In any case, all of the vertical components 30 within a particular pattern can have the same or nearly the same length in order to create leaflets that are identically or nearly identically shaped and sized. In that respect, all of the vertical components 30 can also be spaced at the same distance from each other, and also can be spaced at a distance from a corresponding edge (e.g., vertical or side edge 34 or 36) that will facilitate making the width of all of the shaped portions 24, 26, 28 the same for a particular piece of pericardium material 10, as will be described in further detail below. However, it is also contemplated that the vertical components 30 within a single pericardial valve configuration can have different lengths and/or can be spaced at different distances from each other in order to create a valve with leaflets that are not all identically sized and/or shaped.

The pericardial material may be cut into the desired shape using a number of methods and apparatus, such as cutting the material with a scalpel, scissors, die, or laser. Alternatively, the attachment pattern can be determined and controlled by using a template that is positioned over the material, which may be made out of a material such as the relatively thin and translucent material commercially available under the trade name “Mylar”. Two examples of such templates 60 and 70 are illustrated in FIGS. 5 and 6, respectively. The templates 60 and 70 each show a general outline that will be followed for making a valve. The tissue can be placed within a frame or other support structure to hold it in place for the securing operation, and the appropriate template can then be aligned with the tissue and tacked into place. The template 60 of FIG. 5, which includes a margin 62 that is relatively straight across the width of the template 60, illustrates one pattern that may be followed for a standard valve, while the template 70 of FIG. 6, which includes a margin 72 having portions that are angled relative to each other, illustrates one exemplary pattern that may be followed for a valve. The choice of a margin that is straight, angled, curved, or otherwise configured can be particularly selected to change the stresses that will be created on the leaflets of the valve, which depends at least partially on the particular location or position of the valve in a patient (e.g., in the area of the aortic valve or the pulmonary valve).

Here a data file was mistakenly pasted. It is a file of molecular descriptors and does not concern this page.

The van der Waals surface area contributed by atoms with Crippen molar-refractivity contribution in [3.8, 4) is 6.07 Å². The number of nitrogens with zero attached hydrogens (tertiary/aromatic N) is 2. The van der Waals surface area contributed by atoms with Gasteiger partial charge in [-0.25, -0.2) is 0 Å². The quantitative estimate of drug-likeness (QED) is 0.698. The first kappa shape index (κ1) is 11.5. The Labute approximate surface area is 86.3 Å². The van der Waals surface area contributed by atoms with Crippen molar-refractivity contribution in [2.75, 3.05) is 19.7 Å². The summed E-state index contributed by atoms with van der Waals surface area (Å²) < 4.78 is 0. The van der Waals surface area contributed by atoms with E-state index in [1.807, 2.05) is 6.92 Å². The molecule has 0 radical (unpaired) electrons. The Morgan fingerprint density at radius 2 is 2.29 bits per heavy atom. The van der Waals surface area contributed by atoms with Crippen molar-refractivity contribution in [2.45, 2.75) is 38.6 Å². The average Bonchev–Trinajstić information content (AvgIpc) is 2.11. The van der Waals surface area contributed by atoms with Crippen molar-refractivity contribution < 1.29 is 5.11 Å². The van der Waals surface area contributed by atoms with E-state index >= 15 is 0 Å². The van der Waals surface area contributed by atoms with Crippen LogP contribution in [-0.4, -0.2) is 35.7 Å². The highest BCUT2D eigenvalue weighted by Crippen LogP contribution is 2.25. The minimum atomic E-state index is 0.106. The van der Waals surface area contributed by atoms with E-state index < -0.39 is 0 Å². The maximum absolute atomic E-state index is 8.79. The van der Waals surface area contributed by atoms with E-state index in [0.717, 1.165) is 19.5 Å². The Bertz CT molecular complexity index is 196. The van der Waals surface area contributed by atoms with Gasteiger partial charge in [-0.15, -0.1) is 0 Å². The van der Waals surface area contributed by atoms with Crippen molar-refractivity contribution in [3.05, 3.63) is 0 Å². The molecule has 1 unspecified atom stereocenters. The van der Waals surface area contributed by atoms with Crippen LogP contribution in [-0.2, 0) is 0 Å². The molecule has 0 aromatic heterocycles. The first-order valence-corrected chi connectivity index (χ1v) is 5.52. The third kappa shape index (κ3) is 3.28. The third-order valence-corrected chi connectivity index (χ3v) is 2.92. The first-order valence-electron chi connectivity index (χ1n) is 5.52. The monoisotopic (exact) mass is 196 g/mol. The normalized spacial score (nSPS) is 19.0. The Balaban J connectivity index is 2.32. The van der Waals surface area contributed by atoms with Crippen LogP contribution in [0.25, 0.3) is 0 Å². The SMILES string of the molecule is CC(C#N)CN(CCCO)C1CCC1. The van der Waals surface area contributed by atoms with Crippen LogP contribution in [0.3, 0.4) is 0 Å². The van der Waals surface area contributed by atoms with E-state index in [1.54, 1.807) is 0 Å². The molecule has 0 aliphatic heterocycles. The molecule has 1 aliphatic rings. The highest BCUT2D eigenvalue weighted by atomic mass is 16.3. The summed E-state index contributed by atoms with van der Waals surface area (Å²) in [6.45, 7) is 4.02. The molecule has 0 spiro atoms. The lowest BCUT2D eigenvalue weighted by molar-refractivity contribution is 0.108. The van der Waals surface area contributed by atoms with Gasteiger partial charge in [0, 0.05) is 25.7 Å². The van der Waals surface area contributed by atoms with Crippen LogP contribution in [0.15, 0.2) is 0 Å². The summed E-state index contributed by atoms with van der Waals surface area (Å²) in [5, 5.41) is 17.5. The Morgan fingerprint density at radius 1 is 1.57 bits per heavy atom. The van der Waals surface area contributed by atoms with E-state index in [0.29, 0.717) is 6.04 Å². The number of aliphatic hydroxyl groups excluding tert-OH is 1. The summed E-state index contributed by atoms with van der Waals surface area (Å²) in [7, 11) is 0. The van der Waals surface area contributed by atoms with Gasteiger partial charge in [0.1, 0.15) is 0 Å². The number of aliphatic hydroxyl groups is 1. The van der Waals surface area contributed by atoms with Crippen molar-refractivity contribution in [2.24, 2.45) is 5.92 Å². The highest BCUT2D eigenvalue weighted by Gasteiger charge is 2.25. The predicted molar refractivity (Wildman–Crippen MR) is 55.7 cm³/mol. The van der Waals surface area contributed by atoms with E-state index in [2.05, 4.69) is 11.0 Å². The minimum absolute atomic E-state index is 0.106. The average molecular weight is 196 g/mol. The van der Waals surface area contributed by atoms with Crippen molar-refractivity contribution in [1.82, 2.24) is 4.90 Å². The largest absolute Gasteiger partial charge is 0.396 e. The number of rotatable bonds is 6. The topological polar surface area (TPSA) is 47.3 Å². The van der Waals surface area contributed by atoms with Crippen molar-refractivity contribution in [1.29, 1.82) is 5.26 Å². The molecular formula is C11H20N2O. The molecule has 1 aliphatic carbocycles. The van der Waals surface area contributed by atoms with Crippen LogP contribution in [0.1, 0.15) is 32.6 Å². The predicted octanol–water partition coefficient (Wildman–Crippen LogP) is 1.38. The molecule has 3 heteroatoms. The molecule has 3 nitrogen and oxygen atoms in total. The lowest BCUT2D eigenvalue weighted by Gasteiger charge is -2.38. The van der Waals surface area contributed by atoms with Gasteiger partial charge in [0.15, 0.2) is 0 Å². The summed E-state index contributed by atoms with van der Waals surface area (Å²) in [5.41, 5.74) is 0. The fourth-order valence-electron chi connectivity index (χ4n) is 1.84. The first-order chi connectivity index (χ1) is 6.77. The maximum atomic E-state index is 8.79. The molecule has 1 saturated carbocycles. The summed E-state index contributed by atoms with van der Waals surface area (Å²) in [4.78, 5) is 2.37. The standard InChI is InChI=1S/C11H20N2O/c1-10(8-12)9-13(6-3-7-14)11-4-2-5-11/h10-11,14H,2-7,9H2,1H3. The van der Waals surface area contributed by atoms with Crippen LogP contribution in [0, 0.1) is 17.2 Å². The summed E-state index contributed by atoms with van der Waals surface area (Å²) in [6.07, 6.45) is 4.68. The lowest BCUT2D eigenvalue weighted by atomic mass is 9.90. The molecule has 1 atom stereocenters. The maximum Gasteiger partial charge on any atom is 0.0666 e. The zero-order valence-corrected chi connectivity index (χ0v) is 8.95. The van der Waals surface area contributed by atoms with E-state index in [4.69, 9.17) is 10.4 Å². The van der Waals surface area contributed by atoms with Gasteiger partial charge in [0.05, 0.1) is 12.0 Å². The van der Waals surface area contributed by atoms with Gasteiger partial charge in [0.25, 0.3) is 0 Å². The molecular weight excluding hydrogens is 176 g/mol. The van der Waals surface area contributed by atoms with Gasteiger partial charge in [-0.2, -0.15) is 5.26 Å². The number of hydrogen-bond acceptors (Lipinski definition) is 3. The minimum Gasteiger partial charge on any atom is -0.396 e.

As shown, the pattern of template 60 includes arcuate portions 64 and vertical components 66, and the pattern of template 70 includes arcuate portions 74 and vertical components 76. The template 60 may further include tab portions 67 that extend beyond vertical stitch lines 68 on both sides of the pattern which can provide a piece of material for use in securing the material into a tube shape. That is, the tab portions provide an extending portion that can be grasped or held during the process of making the material into a tube. The template 70 includes similar tab portions 77 that extend beyond the vertical stitch lines 78 for the same purpose.